Straus Institute for Dispute Resolution, Pepperdine University School of Law—Straus Institute Annual Global Summit on Conflict Management, September 2016: $15,000 to supplement the investment of the Straus Institute in supporting the convening of working groups and planners in advance of a summit that will bring together individuals and organizations from all over the world to discuss common issues and concerns associated with complex dispute resolution processes. 

Prison Inmate Mediation Training: $75,000 to fund a 40-hour mediation workshop for 30-50 inmates. The workshop will be conducted in one cohort to be completed in 7-10 weeks, creating a new cadre of desperately needed inmate mediators at Valley State Prison and to fund train the trainer program at Valley State Prison, aimed at training new mediators as well as developing a cadre of inmate mediation trainers. Prison of Peace 2016 Valley State Prison Mediation Training Program.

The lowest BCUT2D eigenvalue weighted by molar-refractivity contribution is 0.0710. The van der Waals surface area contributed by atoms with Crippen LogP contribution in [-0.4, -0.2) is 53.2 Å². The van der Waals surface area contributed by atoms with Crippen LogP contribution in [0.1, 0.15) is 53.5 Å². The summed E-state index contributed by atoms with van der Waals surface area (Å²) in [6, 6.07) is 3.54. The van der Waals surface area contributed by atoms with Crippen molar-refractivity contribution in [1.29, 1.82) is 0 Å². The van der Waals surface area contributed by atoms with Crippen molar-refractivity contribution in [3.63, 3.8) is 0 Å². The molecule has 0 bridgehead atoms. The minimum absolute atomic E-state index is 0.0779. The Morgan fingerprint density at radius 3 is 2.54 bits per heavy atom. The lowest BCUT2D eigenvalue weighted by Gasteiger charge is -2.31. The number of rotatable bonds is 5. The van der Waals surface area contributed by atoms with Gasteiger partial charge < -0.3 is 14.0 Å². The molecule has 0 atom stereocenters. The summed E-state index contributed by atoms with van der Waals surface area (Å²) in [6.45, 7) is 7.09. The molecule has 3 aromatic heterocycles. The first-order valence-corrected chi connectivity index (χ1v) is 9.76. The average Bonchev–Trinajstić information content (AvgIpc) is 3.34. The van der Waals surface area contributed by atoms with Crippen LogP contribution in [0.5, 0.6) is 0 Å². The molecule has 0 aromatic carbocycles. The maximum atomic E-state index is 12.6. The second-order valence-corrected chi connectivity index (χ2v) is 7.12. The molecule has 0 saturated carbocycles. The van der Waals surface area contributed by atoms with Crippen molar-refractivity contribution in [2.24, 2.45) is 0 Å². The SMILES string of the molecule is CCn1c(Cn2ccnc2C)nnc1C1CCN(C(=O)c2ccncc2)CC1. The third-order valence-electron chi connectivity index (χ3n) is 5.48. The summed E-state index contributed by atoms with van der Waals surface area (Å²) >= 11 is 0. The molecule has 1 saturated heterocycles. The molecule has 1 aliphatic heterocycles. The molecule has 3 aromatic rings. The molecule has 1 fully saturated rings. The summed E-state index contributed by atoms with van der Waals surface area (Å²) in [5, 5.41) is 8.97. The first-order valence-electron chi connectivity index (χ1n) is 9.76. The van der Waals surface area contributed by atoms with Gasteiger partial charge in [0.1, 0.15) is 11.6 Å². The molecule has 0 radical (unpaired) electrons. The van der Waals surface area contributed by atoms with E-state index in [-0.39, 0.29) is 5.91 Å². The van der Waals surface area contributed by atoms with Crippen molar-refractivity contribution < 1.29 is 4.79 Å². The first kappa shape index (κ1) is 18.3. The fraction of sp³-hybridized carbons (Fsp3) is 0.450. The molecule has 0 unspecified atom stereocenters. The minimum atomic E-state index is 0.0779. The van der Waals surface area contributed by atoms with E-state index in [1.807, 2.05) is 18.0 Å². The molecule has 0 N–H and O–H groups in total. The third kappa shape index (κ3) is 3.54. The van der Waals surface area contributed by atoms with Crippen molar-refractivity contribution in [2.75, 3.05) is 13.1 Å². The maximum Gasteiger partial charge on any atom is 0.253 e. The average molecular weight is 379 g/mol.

Cultivating Dialogue Between Dominant and Non-Dominant Communities in Minnesota: $24,998 for OCDR/DRI to conduct a transformative project to produce qualitative change in the type of engagement currently taking place between dominant and non-dominant communities in Minnesota. Minnesota State Office for Collaboration and Dispute Resolution Institute at Mitchell Hamline School of Law 2016 Talk with Purpose: Using Dispute Resolution to Engage Communities and Foster Relationships for Constructive Change.